In accordance with a third embodiment of the invention, a composing microscope comprises an optical sensor, a plurality of optical projecting systems arranged adjacent to each other, and an image acquisition device connected to the optical sensor. An illuminating means such as a lamp is used to illuminate a specimen. Each of the optical projecting systems has a first end and a second end, and the second end is connected to the optical sensor. The optical projecting system acquires an image of one location of a specimen at its first end and projects the image on the optical sensor through the second end. The optical sensor simultaneously receives the images of different positions of the specimen and digitalizes same. The image acquisition device stores the digitalized images with information of their positions on the specimen to form a complete view of the specimen.

The optical sensor, in a preferred example of the third embodiment, is a fast CCD camera or a CMOS active pixel sensor. The CMOS active pixel sensor used has a resolution of no less than 500×500 pixels at an image acquisition rate of no less than 100 frames per second. It is preferred that the CMOS active pixel sensor has a resolution of 1024×1024 pixels at an image acquisition rate of 500 frames per second. Each of the optical projecting systems comprises either a single optical fiber or a bundle of optical fibers. An objective lens is attached at the first end of the optical fiber or optical fibers. In the case of the bundle of optical fibers are used, an objective lens is used for all the optical fibers at its first end. The objective lens may also be equipped with a focusing mechanism. More preferably, the optical projecting system comprises an objective lens, a fiberoptic taper, and a fiberoptic bundle having its first end connected to the objective lens and its second end connected to the fiberoptic taper. The composing microscope further comprises a motorized specimen stage for moving the specimen to be scanned by the optical projecting system and a synchronizing means such as a computer to synchronize the movement of the specimen stage with image acquisition rate of the optical sensor. The image acquisition device comprises a component in a computer.

BRIEF DESCRIPTION OF THE DRAWINGS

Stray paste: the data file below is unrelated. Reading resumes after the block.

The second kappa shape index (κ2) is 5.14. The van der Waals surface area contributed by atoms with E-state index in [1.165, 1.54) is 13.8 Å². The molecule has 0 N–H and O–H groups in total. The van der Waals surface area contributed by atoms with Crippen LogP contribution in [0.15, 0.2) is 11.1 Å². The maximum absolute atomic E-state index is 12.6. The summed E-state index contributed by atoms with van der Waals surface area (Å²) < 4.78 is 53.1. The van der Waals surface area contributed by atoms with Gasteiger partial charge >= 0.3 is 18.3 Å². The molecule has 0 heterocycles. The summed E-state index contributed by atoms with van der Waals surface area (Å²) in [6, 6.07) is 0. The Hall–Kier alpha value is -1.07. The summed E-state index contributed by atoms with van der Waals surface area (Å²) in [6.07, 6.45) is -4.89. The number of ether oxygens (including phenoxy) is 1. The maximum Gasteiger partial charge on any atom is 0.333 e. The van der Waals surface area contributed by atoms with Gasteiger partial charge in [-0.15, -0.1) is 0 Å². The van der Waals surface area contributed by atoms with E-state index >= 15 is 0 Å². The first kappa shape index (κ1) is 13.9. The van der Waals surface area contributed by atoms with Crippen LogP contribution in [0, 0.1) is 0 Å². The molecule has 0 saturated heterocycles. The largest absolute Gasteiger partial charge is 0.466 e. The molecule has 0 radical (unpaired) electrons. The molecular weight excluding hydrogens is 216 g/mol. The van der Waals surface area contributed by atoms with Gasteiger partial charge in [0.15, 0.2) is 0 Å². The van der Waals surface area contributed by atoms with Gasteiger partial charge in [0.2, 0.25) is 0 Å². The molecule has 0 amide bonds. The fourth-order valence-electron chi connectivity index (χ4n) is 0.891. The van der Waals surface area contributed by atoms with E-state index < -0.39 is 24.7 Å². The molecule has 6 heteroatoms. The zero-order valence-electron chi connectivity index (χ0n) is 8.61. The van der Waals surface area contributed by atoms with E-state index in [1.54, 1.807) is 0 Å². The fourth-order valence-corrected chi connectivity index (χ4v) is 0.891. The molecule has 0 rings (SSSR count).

These and other features and elements of the present invention will be better understood from the following detailed description of preferred embodiments of the invention in which:

FIG. 1 is a schematic illustration of a composing microscope in accordance with a first embodiment of the present invention.

FIG. 2 is a schematic diagram illustrating operating mechanism of the composing microscope in accordance with the first embodiment of the present invention.

FIG. 3 is a schematic illustration of a composing microscope in accordance with a second embodiment of the present invention.

FIG. 4 is a schematic illustration of a preferred optical projecting system used in a composing microscope in accordance with a third embodiment of the present invention.

FIG. 5 is a schematic illustration of the connection between an optical sensor and optical projecting systems in the composing microscope in accordance with a third embodiment of the present invention.

DESCRIPTION OF THE PREFERRED EMBODIMENTS

A composing microscope in accordance with a first embodiment of the invention comprises a plurality of optical sensors, a plurality of optical projecting systems arranged adjacent to each other, and an image acquisition device connected to the optical sensors. Referring to FIG. 1, the optical projecting systems comprises an array of two or more objective lenses 110 having substantially the same optical characteristics. Each objective lens is used to acquire an image of one position of the specimen located underneath the objective lens. The objective lenses are arranged in rows. Each objective lens has its own z-axis movement mechanism 120 so that it is capable of being individually focused. A computer-controlled auto-focusing mechanism is preferred to be used as the z-axis movement mechanism for each objective lens. The microscope may also be equipped with a suitable mechanism so that the multiple objective lenses holder can be exchanged to provide the same variety or range of different magnifications that a common single-lens microscope can cover. Usually, the magnification range of the objective lens used in the composing microscope ranges from 1× to 100×.